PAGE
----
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Python question

P: n/a
#This program gives: "SyntaxError: unqualified exec is not allowed
# in function _ it contains a nested function with free variables"

#I understand this is a scope problem(?)
#I don't understand why this fails. It should be perfectly obvious
#what z is equal to when exec sees it. Furthermore, it shouldn't care
#about any other variables since it uses no others, and writes to none.

#What does this mean? What is "unqualified" and how do I qualify it?
#Are the free variables d or z? Is 'free' a boolean state or are there
#other related qualities?
#What are the various work-arounds?

#I am using d as a global dictionary to store all my variables.

d={} #Doesn't matter if I have d here
def myfunc():
z='print'
exec(z)
d={} #or here...
def setvar():
d[0]=1
return

Jul 18 '05 #1
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P: n/a
On Mon, 29 Sep 2003 15:03:34 -0700, rumours say that "John D."
<li***@webcrunchers.com> might have written:
#This program gives: "SyntaxError: unqualified exec is not allowed
# in function _ it contains a nested function with free variables"

#I understand this is a scope problem(?)
#I don't understand why this fails. It should be perfectly obvious
#what z is equal to when exec sees it. Furthermore, it shouldn't care
#about any other variables since it uses no others, and writes to none.

#What does this mean? What is "unqualified" and how do I qualify it?
Use 'exec <something> in <globals_dic>, <locals_dic>' to 'qualify' the
exec, otherwise it uses the locals of the function. See
http://www.python.org/doc/ref/exec.html .
#Are the free variables d or z?
d is the free var (it's used by the setvar nested function). It doesn't
matter if you don't reference it in the exec statement, because it can
be accessed by the locals() dict whose use is implied by the
'unqualified' exec statement.
Is 'free' a boolean state or are there
#other related qualities?
A variable is either free or not; so you can call 'free' a boolean
state, but this is an abstraction about which you shouldn't care. See
http://www.python.org/doc/ref/naming.html
#What are the various work-arounds?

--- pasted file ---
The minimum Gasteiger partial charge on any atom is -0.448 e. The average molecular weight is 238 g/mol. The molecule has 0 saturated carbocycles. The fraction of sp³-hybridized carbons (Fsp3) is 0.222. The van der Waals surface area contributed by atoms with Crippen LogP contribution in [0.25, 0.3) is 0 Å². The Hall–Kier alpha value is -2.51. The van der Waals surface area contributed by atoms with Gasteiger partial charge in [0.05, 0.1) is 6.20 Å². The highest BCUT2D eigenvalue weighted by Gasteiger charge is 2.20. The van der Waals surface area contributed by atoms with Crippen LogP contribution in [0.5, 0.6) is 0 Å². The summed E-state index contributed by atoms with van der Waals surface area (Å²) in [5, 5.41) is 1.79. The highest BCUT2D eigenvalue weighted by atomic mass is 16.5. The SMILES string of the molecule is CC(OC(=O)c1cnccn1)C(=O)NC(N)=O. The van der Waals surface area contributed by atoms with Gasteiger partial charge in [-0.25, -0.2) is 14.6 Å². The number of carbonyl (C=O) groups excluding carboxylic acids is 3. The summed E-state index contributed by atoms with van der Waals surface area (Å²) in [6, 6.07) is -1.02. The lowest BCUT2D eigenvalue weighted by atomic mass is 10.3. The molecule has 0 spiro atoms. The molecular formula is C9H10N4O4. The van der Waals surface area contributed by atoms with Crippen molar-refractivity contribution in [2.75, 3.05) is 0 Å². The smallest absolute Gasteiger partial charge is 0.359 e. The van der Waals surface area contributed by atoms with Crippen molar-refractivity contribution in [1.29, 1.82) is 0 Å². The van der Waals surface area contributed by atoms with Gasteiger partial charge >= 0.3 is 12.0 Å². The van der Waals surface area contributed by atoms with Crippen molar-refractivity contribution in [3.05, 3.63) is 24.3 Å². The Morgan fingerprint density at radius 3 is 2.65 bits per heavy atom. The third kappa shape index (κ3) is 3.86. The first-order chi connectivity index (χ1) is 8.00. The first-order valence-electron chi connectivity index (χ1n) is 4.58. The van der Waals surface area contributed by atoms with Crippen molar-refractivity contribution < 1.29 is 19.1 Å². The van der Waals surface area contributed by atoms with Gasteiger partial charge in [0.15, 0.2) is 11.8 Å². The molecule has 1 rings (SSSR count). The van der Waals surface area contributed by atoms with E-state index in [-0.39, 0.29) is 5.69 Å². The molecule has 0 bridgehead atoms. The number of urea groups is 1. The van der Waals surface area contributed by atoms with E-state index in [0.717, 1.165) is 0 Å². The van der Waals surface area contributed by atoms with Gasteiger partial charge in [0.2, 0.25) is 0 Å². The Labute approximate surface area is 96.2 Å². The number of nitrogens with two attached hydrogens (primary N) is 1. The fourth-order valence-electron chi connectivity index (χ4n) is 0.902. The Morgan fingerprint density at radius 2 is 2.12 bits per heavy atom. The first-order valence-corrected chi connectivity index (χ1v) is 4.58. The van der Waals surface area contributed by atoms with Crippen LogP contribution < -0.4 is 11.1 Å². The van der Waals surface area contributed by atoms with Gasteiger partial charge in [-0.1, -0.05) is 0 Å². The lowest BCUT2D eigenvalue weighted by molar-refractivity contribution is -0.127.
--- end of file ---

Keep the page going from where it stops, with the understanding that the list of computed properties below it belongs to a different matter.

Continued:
Already answered.
#I am using d as a global dictionary to store all my variables.

d={} #Doesn't matter if I have d here
# it doesn't
def myfunc():
z='print'
exec(z)
d={} #or here...
# it does, because of the next two lines
def setvar():
d[0]=1
return

--
TZOTZIOY, I speak England very best,
Microsoft Security Alert: the Matrix began as open source.
Jul 18 '05 #2

P: n/a
John D. wrote:
#This program gives: "SyntaxError: unqualified exec is not allowed
# in function _ it contains a nested function with free variables"

Here is a (slightly) smaller version that may give you an idea:
def myfunc(codetext):
def setvar():
d[0]=1
exec codetext
### Causes the error
def myfunc(codetext):
def setvar():
d[0]=1
exec codetext in globals()
### Does not cause the error

The complaint is about the ambiguity of z's execution environment
(globals and locals), when there is code (setvar) which will reference
the local environment. Notice that:
def myfunc(codetext):
def setvar(d):
d[0]=1
exec codetext
has no problem: setvar now only looks at its own code. The question
is not what setvar looks at outside of itself (enclosing function or
globals), but whether it can (potentially) look at any of myfunc's
locals. If setvar looks at nothing, it doesn't matter whether code
in z potentially creates a local in myfunc or not.

Hope this is enough for you to figure it out. If not, ask a few more
questions.

-Scott David Daniels
Sc***********@Acm.Org

Jul 18 '05 #3

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